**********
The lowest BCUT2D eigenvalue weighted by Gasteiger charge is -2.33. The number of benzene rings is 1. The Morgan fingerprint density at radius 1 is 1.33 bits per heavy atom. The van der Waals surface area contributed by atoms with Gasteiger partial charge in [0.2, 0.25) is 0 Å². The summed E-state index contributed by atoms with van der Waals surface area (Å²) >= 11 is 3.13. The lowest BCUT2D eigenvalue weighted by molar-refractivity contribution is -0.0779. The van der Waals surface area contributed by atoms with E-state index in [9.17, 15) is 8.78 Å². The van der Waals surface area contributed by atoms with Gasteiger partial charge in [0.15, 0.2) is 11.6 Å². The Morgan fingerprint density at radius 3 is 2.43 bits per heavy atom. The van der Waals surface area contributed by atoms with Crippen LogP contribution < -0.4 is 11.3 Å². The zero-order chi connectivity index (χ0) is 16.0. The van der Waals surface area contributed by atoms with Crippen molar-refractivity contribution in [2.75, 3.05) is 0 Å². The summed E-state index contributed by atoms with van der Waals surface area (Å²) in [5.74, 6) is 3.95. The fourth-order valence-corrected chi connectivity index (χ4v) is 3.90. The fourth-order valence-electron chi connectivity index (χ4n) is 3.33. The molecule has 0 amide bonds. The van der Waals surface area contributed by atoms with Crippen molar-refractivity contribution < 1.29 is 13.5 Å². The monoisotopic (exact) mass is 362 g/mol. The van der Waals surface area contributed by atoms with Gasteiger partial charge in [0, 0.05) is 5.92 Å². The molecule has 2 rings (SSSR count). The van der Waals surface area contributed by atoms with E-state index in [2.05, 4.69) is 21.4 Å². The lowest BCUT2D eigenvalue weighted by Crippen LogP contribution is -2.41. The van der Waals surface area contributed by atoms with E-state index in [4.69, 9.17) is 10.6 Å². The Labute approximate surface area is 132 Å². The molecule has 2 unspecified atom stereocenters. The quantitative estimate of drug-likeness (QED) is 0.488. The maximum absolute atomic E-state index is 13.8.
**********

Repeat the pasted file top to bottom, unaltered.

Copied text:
The lowest BCUT2D eigenvalue weighted by Gasteiger charge is -2.33. The number of benzene rings is 1. The Morgan fingerprint density at radius 1 is 1.33 bits per heavy atom. The van der Waals surface area contributed by atoms with Gasteiger partial charge in [0.2, 0.25) is 0 Å². The summed E-state index contributed by atoms with van der Waals surface area (Å²) >= 11 is 3.13. The lowest BCUT2D eigenvalue weighted by molar-refractivity contribution is -0.0779. The van der Waals surface area contributed by atoms with E-state index in [9.17, 15) is 8.78 Å². The van der Waals surface area contributed by atoms with Gasteiger partial charge in [0.15, 0.2) is 11.6 Å². The Morgan fingerprint density at radius 3 is 2.43 bits per heavy atom. The van der Waals surface area contributed by atoms with Crippen LogP contribution < -0.4 is 11.3 Å². The zero-order chi connectivity index (χ0) is 16.0. The van der Waals surface area contributed by atoms with Crippen molar-refractivity contribution in [2.75, 3.05) is 0 Å². The summed E-state index contributed by atoms with van der Waals surface area (Å²) in [5.74, 6) is 3.95. The fourth-order valence-corrected chi connectivity index (χ4v) is 3.90. The fourth-order valence-electron chi connectivity index (χ4n) is 3.33. The molecule has 0 amide bonds. The van der Waals surface area contributed by atoms with Crippen molar-refractivity contribution < 1.29 is 13.5 Å². The monoisotopic (exact) mass is 362 g/mol. The van der Waals surface area contributed by atoms with Gasteiger partial charge in [0, 0.05) is 5.92 Å². The molecule has 2 rings (SSSR count). The van der Waals surface area contributed by atoms with E-state index in [2.05, 4.69) is 21.4 Å². The lowest BCUT2D eigenvalue weighted by Crippen LogP contribution is -2.41. The van der Waals surface area contributed by atoms with E-state index in [4.69, 9.17) is 10.6 Å². The Labute approximate surface area is 132 Å². The molecule has 2 unspecified atom stereocenters. The quantitative estimate of drug-likeness (QED) is 0.488. The maximum absolute atomic E-state index is 13.8.